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A Moment of ‘Balance’ at the NY Times Book Review

February 10, 2008,

The Clearing over Sam’s Book Club

By Jim Sleeper

“This week’s issue of the New York Times Book Review ranges over American politics but not, we hope, in a familiar way,” its editors write Upfront. They mean not only that their special February 10 issue, “Politics, Real and Imagined,” is devoted almost exclusively to politics, but also that it ranges across genres, from books about the politics of race, gender, and religion to memoirs and even fiction.

But something besides all that, too, is “not familiar” about this issue, I realized on Friday, when I received a message telling me to “Take a bow.” It came from a reader of my excoriations of the Times Book Review last fall in The Nation Hawking War Guilt | The Nation and The Guardian. Coming home to roost | Jim Sleeper | The Guardian

“There are sixteen reviews here,” my tipster wrote on Friday, “but not a one” by Peter Beinart, Paul Berman, David Brooks, Richard Brookhiser, Christopher Hitchens, Joe Klein, Leon Wieseltier, or the other pumped-up assailants of liberals whom I’d accused of turning the Sunday book section into a “neoconservative damage-control gazette” under editor Sam Tanenhaus. (Mediabistro’s Galley Cat called the section a “shadow op ed page.”

So, what gives?

I won’t reprise my critique of the Book Review here; if you’d like the “what” of it — the Book Review’s record as I’ve characterized it — read the Nation essay linked above. If you’d like the “why,” in an exegesis of Tanenhaus’ political odyssey, read (please do read!) The Guardian account. Coming home to roost | Jim Sleeper | The Guardian

This week’s “new” Book Review has some leftish reviews we’ve not seen before under Tanenhaus, if ever — Maurice Isserman and Jill Nelson on books about racial politics, for example. We also see Elsa Dixler, who actually works at the review but had been confined mostly to surveying paperbacks and fiction, reviewing, knowingly, two memoirs by the 1960s activists Carl Oglesby and Susan Sherman.

The few leftish reviewers Tanenhaus has actually published on a semi-regular basis — David Greenberg, Adam Hochschild, Tara McKelvey –are all trundled out this time, too. And Alan Ehrenhalt, a judicious conservative writer and editor who hasn’t been seen here in years, puts the neo-con apostle David Frum in his place — despite the solicitous regard for Frum which Tanenhaus showed while giving a lecture at the conservative American Enterprise Institute which I described here in December. Coming home to roost | Jim Sleeper | The Guardian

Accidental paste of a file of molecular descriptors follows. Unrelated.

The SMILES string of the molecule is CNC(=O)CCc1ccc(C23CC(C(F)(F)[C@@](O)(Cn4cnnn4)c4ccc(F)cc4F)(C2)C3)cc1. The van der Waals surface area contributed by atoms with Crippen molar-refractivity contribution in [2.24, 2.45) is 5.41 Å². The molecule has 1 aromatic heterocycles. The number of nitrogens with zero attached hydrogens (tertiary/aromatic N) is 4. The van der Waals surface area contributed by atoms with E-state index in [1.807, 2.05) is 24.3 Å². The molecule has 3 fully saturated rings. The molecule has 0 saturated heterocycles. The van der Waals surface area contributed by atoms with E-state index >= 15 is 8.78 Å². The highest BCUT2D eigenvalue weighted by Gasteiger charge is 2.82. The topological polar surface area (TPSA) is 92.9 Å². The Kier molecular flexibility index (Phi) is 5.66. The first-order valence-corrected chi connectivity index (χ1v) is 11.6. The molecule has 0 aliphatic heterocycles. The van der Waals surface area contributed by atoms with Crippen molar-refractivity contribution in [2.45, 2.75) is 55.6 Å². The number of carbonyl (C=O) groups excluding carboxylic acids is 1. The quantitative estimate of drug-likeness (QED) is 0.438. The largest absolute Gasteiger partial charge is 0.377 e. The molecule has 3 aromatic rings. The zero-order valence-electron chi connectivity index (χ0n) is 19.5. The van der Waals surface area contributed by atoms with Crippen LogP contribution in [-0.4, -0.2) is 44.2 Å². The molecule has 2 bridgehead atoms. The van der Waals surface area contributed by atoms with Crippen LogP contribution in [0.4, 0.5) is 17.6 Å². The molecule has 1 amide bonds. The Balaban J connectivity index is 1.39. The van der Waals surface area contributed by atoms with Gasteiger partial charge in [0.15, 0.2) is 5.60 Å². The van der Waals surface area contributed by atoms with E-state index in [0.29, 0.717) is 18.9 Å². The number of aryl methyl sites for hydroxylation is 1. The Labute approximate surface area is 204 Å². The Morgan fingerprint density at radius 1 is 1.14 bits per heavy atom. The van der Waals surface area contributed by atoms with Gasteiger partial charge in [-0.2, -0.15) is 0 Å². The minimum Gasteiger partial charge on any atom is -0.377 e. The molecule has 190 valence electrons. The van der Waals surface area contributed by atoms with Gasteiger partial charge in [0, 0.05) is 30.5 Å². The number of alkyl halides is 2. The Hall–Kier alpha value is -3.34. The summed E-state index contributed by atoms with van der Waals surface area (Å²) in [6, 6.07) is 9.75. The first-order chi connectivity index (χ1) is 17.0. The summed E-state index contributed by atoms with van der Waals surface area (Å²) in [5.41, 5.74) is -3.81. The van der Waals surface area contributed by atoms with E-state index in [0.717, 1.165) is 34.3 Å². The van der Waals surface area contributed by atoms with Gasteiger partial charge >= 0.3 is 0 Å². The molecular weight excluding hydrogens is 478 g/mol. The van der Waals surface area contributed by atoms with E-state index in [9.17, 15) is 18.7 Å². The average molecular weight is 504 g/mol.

This makes the absence of Berman, Brooks, Hitchens, et al from the special Times Book Review edition on “Politics, Real and Imagined” quite striking. They’ll be back, no doubt,  but more sparingly, and properly so.

The Times should publish thoughtful conservative writers to keep liberals and leftists honest. To be honest myself here, some of this week’s reviews could use more a bit more of the bite and panache the war hawks sometimes gave us. But most of the reviews are the richer and more rewarding to read for being less sardonic and melodramatic.

Judge for yourself. I’ll add only that the scrutiny the Book Review has received seems to have struck home. Tanenhaus, who I suggested here last fall was having second thoughts about how he’d borne himself politically and had skewed his reviewing assignments, undertook a charm offensive this winter on the occasion of his elevation to the editorship of the Week in Review even as he continues to oversee Books, with hands-on help from others who may have effected some of this marked shift in depth and tone.

The challenge for a general-interest Book Review such as the Times’ isn’t to swing “left,” as it did almost laughably under editor Rebecca Sinkler in the mid-1990s, but to revivify an American civic-republican literary and political spirit that isn’t a muddle between left and right. I hinted at this in The Guardian essay, Coming home to roost | Jim Sleeper | The Guardian  and there is more to come.

(Footnote: It did come, years later, in my review The Inevitability of Defending Henry Kissinger | The New Republic of a book by deputy editor Barry Gewen, in which I criticized not only his book but his influence at the Book Review.)